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Showing posts from April, 2018

Starring The Good Shepherd and Me (Sermon)

John 10:11-18; 1 John 3:16- 24 I like to read. While I love books- the real physical nature of books, I actually love the act of reading more than the thing to be read. I do realize that and I do appreciate that not everyone likes to read. Some people prefer movies or audio books or graphic novels or magazines. (I am a terrible magazine reader, same for short stories.) The elements that make these things good or enjoyable or engaging are the same across the genres. Even in non-fiction (book or movie), engaging characters, good storytelling, and captivating stakes are necessary. Books about salt, documentaries about wheat, comics about the Holocaust, and movies about fly-fishing have all been blockbusters in their area. Character and plot are like the chicken and the egg. I heard someone say plot is character in action. This means that interesting people doing something un-engaging isn’t any better than nondescript characters doing something thrilling. Whether a story is to

Atonement (Easter Sermon)

Mark 16:1-18; 1 Corinthians 15:1-11 We don’t often talk about the order of the books of the Bible. You and I both know that it didn’t fall from the sky, bound in leather, and written in King James English, with the words of Jesus in red. While I love to talk about the whole story of the compilation of the written word, today I’d like to zero in on the two accounts of the resurrection that we heard. As they say, timing is everything. 1 Corinthians, a letter from Paul to the followers of Jesus in Corinth, is older than the written gospel account according to Mark. Almost all, if not all, of Paul’s remaining seven letters were written before the written gospel accounts were widely circulated. Mark is the oldest of the four gospels that were retained in the written canon or generally accepted books of the written scripture. All that is to say that when we look at today’s readings, what Paul has to say was the generally accepted story about the resurrection in his neck of the woods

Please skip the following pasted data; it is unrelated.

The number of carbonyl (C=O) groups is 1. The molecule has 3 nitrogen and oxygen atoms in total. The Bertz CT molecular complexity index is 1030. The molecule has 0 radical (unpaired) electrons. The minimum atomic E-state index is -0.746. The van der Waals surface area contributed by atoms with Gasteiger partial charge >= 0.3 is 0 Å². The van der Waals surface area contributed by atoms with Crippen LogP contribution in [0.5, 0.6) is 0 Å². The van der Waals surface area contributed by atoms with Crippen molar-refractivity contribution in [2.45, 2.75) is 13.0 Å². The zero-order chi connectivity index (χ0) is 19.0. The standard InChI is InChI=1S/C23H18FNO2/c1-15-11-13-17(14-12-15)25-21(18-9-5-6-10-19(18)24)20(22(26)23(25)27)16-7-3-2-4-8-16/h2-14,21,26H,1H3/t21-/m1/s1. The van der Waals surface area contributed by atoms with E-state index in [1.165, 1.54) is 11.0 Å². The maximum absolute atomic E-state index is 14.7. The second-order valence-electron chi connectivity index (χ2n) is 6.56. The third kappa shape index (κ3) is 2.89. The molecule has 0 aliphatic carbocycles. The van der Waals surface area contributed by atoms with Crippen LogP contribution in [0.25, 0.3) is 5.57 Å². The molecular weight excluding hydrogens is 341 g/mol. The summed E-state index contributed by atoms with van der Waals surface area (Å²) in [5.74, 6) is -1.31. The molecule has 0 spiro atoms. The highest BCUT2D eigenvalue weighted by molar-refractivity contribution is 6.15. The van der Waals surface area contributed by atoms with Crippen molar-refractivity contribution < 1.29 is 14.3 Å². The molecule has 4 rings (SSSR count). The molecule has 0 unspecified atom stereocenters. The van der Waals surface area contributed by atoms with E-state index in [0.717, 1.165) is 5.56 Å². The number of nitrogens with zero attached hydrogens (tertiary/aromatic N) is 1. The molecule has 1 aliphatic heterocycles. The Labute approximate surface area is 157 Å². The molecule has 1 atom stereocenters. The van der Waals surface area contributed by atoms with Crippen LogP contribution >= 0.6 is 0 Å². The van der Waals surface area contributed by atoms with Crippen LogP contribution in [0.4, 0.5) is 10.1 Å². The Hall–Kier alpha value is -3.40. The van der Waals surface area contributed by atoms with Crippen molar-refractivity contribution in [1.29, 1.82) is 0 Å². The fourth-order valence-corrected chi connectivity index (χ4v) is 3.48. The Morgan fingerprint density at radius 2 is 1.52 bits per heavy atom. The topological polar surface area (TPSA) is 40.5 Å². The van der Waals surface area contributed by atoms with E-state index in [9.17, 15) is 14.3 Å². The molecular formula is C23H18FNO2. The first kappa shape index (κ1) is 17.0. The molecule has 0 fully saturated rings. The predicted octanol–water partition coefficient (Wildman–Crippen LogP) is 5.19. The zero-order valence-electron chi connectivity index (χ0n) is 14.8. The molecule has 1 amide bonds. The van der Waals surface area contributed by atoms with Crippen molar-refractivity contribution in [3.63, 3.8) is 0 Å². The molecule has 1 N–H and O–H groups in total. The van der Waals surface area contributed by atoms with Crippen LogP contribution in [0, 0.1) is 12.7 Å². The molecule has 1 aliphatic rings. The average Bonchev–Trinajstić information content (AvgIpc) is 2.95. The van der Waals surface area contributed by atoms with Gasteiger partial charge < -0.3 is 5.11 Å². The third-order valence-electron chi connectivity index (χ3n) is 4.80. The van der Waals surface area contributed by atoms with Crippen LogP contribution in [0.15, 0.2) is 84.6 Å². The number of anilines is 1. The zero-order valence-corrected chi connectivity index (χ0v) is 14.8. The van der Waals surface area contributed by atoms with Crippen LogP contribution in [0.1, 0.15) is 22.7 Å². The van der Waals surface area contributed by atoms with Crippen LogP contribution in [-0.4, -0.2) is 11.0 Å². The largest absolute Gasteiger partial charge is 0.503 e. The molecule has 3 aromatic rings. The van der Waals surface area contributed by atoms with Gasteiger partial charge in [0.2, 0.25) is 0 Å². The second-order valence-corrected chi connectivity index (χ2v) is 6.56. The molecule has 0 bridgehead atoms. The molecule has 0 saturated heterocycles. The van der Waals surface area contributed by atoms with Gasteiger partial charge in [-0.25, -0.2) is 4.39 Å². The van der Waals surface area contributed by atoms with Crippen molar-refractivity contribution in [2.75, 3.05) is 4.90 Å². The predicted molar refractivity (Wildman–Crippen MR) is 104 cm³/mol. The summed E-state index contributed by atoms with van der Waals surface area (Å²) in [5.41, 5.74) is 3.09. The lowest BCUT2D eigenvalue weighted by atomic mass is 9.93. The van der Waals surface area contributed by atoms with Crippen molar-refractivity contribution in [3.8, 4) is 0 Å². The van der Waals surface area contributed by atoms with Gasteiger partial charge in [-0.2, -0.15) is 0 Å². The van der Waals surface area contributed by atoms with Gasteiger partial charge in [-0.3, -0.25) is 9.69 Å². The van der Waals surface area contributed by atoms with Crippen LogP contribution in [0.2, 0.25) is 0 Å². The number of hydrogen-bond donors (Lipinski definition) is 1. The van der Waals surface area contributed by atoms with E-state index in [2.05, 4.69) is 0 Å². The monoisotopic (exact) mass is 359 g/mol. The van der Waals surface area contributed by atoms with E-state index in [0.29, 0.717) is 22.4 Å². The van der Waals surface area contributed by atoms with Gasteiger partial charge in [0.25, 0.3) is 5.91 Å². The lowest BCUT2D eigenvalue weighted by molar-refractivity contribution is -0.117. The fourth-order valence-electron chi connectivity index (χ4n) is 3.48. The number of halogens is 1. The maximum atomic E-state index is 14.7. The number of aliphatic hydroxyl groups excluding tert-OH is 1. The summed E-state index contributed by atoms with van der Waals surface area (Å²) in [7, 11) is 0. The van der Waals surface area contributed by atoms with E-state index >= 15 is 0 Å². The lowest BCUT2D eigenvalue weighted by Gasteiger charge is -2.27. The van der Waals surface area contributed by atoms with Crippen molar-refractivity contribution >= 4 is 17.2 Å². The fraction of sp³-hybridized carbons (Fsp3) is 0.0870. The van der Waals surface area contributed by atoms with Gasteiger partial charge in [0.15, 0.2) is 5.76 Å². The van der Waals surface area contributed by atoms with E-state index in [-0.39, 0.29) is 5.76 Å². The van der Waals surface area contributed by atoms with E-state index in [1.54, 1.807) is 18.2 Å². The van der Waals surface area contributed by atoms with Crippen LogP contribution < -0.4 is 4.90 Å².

Transfigured Alleluias (Easter 2018)

Mark 16:1-8 The butterflies above us are more than just paper shapes. Seven weeks ago, on Transfiguration Sunday, we waved strips of paper that said “Alleluia” and “Hallelujah”. As we heard the story of Elijah and Moses appearing to Jesus, the awed disciples, and Jesus’ dazzling appearance (as well as the command to listen to the Beloved Son), we waved our papers. We knew the goodbye was coming, the season with no alleluia. At the end of that service, we carried the “alleluias” away- putting away the phrase “Praise God” for the season of Lent. It is not that we haven’t been grateful or that in Lent, resurrection isn’t true. It is just a trip within the journey of our faith life for more solemn contemplation and reflection. We are not who we were seven weeks ago. We have experienced physical changes, events of life- both good and bad, and learned or forgotten things (or both) in the time since we last said “alleluia”. Since we have changed, the nature of our alleluias h